• End nodes
• Gateway (base stations/router)
• Network Server
• Application server
End nodes are physical hardware devices that are equipped with sensor functions, a certain amount of computing power and a radio module for translating the data into a radio signal. These end devices can transmit data to the gateway and also receive it. Even with a small battery, they can last several years if they are put into deep sleep mode to optimize energy consumption.
When a device sends a message to the gateway, this is known as an “uplink”. The answer that the terminal receives from the gateway is called “downlink”. On this basis, a distinction is made between three types of end devices:
• Class A
• Class B
• Class C
Class A devices have the lowest energy consumption compared to the other two classes. However, these can only receive a downlink if they have sent an uplink. Class A devices are suitable for the transmission of data at time-based intervals (e.g. every 15 minutes) or for devices that send data based on events (e.g. if the temperature rises above 21 degrees or falls below 19 degrees).
Class B end nodes allow more message slots for downlinks than class A. This reduces message latency but is also less energy efficient.
Finally, class C has an ongoing receive window that is only closed when the device sends an uplink message. Therefore, this is the least energy-efficient variant, which often requires a constant current source to operate.
Gateways are also known as modems or access points. A gateway is also a hardware device that receives all LoRaWAN messages from end devices. These messages are then converted into an array of bits that can be transmitted over conventional IP networks. The gateway is linked to the network server that transmits all messages.
Gateways are transparent and have limited computing power. More complex tasks are carried out in the network server. Depending on usage and type, gateways are available in two versions:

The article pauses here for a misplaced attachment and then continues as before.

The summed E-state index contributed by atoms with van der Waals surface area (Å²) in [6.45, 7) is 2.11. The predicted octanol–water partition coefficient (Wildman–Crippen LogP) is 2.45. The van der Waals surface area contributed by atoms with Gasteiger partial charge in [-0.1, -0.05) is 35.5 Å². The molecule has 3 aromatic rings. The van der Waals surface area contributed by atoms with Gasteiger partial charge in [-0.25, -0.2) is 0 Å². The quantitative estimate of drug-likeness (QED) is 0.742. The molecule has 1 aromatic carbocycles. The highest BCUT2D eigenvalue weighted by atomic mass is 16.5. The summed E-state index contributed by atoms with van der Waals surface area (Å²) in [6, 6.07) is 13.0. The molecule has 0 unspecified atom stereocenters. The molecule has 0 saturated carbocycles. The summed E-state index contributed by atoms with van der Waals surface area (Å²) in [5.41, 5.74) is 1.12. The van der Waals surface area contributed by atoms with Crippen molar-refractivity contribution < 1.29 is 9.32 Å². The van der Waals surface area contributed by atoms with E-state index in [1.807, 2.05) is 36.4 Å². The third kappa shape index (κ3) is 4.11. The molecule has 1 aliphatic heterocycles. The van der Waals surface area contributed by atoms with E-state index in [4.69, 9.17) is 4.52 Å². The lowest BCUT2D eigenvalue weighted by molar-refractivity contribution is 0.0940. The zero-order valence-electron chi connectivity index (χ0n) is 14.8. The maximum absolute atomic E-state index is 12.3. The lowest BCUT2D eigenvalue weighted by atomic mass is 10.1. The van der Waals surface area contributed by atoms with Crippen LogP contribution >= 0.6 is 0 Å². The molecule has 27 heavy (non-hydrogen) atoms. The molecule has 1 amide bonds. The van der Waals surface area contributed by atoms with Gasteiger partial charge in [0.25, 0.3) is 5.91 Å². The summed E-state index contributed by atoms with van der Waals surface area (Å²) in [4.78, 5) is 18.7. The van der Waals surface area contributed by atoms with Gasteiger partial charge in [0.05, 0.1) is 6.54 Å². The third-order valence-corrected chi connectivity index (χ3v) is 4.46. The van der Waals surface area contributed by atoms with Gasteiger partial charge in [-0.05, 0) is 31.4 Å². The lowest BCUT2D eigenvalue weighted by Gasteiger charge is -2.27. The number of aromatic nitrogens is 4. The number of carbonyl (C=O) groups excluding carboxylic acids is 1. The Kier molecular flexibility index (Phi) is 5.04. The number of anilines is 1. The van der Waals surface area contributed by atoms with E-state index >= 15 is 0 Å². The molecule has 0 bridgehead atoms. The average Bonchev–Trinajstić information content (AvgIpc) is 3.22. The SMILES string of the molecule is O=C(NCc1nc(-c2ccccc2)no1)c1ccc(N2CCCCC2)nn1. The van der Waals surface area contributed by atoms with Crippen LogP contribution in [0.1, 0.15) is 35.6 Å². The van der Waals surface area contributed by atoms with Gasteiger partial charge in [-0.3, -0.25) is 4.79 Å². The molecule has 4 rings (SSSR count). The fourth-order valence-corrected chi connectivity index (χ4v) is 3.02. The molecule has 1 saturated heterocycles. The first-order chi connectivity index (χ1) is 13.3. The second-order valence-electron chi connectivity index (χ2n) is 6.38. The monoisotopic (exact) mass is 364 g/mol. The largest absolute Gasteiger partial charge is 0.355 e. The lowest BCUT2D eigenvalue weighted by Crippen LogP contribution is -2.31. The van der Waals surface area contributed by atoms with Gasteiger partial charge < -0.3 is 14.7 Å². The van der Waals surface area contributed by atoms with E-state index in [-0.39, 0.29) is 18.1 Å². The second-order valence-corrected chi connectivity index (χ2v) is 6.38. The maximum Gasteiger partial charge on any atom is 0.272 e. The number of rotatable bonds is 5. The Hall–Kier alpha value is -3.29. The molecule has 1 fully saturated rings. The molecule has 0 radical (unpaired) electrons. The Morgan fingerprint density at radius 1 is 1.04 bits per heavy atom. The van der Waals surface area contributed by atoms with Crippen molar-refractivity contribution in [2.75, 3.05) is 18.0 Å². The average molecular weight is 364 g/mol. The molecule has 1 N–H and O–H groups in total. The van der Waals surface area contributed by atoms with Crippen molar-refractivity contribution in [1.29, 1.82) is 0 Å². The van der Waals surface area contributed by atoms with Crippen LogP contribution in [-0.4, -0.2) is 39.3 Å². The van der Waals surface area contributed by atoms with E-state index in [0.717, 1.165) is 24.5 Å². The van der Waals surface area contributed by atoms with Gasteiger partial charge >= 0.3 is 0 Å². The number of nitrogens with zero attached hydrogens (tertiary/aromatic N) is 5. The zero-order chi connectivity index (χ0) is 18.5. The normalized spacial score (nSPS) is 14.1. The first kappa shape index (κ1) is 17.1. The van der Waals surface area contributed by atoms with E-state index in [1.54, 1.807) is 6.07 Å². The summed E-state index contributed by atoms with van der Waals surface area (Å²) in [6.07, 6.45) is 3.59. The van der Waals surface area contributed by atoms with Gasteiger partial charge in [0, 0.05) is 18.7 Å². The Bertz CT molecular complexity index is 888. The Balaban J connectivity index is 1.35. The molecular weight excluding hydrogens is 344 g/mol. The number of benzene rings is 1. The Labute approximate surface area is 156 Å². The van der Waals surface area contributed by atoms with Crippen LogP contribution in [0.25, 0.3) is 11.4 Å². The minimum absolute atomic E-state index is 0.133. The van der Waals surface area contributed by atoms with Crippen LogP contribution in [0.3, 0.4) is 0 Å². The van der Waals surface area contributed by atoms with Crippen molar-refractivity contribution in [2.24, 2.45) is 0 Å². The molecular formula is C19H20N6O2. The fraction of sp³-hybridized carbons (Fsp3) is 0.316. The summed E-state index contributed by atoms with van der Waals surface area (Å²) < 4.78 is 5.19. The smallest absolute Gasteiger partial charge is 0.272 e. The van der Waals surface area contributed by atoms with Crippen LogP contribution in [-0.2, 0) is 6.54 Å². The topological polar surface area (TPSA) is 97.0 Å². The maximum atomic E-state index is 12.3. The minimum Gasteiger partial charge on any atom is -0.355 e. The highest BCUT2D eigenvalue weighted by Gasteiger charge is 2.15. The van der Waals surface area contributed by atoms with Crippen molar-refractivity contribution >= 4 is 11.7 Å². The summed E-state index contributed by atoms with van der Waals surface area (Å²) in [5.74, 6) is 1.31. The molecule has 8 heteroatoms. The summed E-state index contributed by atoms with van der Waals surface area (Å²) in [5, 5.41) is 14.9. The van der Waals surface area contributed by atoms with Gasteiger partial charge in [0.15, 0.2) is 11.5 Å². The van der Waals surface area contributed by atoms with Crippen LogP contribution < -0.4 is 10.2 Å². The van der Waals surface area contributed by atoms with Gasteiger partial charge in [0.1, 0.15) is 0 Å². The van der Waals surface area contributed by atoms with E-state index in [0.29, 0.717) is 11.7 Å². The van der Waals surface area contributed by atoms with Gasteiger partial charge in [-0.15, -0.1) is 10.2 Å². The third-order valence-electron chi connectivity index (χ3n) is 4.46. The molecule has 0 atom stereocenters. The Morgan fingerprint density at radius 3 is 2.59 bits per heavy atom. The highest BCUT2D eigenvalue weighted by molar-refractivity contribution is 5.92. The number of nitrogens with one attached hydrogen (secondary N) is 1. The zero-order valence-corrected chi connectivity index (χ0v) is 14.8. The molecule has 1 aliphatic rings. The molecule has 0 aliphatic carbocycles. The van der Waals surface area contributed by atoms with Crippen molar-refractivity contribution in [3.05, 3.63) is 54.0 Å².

Gateways for indoor use, e.g. MKGW2-LW, MOKOSMART.
All messages from the gateways are forwarded to the network server. This is where the more complicated data processing processes take place. The network server is responsible for:
1. Routing/forwarding messages to the right application;
2. The selection of the best gateway for downlink messages. This decision is usually made on the basis of a link quality indicator, which in turn is calculated via the RSSI (Received Signal Strength Indication) and the SNR (Signal to Noise Ratio) of packets that were previously received;
3. Removing duplicate messages when received by multiple gateways;
4. Decrypting messages sent from end nodes and encrypting messages sent back to the nodes;
5. Gateways usually connect to the network server on an encrypted Internet Protocol (IP) link. The network usually includes the commissioning of the gateway and a monitoring interface that enables the network provider to manage gateways, remedy faults, monitor alarms, etc. …
The application server is where the IoT application is located – this is particularly useful for data captured using end devices. In most cases, application servers run via a private or public cloud, which is connected to the LoRaWAN network server and handles application-specific processing. The interface with the application server is controlled by the network server.